People are increasingly turning to flash drives, little pen-sized blocks which somehow manage to store a briefcase full of information, to carry their work or personal details around. While they’re satisfyingly convenient, their petite dimensions ironically contribute to the worst thing about them: flash drives are frustratingly easy to misplace.
Whether it’s your favourite playlist or sensitive information, here are a few automatic backup solutions to ensure that you never find yourself hanging in unexpected circumstances.
1. How to Automatically Backup Your Flash Drive with Windows
SyncToy is a native Microsoft Tool that allows you to backup information located on your storage mediums with a single click. It works by œpairing two folders in different locations and updating the files in each so that they have the same content inside.
It even comes with three options: updating the files from Left to Right without overwriting them, updating and overwriting them, or updating bi-directionally. By itself, SyncToy doesn’t automatically backup your files, but it comes with a handy tutorial which teaches you how to use Window’s very own Task Scheduler to do exactly that.
2. How to Schedule Automatic Backups of Your Flash Drive
As far as freeware comes, GoodSync is among the best you can get. It makes an effort to be classy (has a nice interface), is user-friendly, and does exactly what it says it will do. Like SyncToy, it makes use of the Left and Right concept to simplify the learning process.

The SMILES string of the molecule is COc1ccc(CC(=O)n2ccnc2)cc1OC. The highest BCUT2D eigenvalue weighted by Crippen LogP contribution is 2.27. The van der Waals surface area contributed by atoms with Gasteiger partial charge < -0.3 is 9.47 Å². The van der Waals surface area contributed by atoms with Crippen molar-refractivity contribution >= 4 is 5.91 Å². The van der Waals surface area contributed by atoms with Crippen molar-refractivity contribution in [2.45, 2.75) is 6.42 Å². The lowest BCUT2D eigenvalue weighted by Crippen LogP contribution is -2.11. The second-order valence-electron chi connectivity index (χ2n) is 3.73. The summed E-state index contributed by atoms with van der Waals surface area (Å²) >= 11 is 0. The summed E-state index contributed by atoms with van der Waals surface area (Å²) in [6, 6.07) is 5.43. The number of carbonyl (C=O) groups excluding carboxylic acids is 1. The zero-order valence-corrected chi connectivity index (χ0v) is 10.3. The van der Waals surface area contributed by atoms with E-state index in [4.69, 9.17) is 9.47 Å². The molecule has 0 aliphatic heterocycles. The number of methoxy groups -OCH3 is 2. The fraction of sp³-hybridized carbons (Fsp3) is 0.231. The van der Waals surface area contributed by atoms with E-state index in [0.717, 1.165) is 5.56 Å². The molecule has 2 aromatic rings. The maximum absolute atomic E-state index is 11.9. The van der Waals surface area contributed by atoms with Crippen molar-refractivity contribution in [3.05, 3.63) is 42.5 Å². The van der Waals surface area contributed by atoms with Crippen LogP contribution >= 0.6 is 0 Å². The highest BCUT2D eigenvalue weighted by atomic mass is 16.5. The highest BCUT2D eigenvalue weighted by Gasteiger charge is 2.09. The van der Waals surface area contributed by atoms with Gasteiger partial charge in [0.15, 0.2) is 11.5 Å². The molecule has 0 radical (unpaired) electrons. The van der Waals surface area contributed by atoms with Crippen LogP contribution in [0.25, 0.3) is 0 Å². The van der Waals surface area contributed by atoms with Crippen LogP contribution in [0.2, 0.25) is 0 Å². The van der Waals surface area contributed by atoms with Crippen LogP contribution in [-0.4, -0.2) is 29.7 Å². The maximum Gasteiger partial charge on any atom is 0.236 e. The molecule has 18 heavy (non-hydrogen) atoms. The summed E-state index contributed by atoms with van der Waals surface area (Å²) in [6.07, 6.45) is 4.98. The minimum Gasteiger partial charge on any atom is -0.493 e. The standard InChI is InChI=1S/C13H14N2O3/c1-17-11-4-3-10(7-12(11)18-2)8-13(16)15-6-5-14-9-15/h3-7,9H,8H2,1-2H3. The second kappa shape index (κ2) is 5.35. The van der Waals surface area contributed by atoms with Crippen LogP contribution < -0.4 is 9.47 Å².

Unlike SyncToy, GoodSync has a built-in synchronization setting which allows you to schedule when you’d like your backups to happen. This means that it backs-up your flash drive automatically as long as it’s plugged into your computer at the specified time (set it to whenever you frequent your computer).
3. How to Easily Customize your Automatic Backups for your Flash Drive
If you’re prefer a more classic touch or just want to keep things simple, DSynchronize is a great tool with a clean interface which flattens the learning curve. All the appropriate checkboxes and buttons are where they’re supposed to be, and its simplicity stands out so much that you get the hang of it simply by œmuddling through, or experimenting by yourself.
Like GoodSync, it has a built-in timer, and even makes useful options like Autostart and Shutdown at the end available on the front page so you don’t need to dig into the œPreferences folder every time you want to tweak your…well, preferences.
This post was written by Aaron Pek. Contact us to join our writing staff!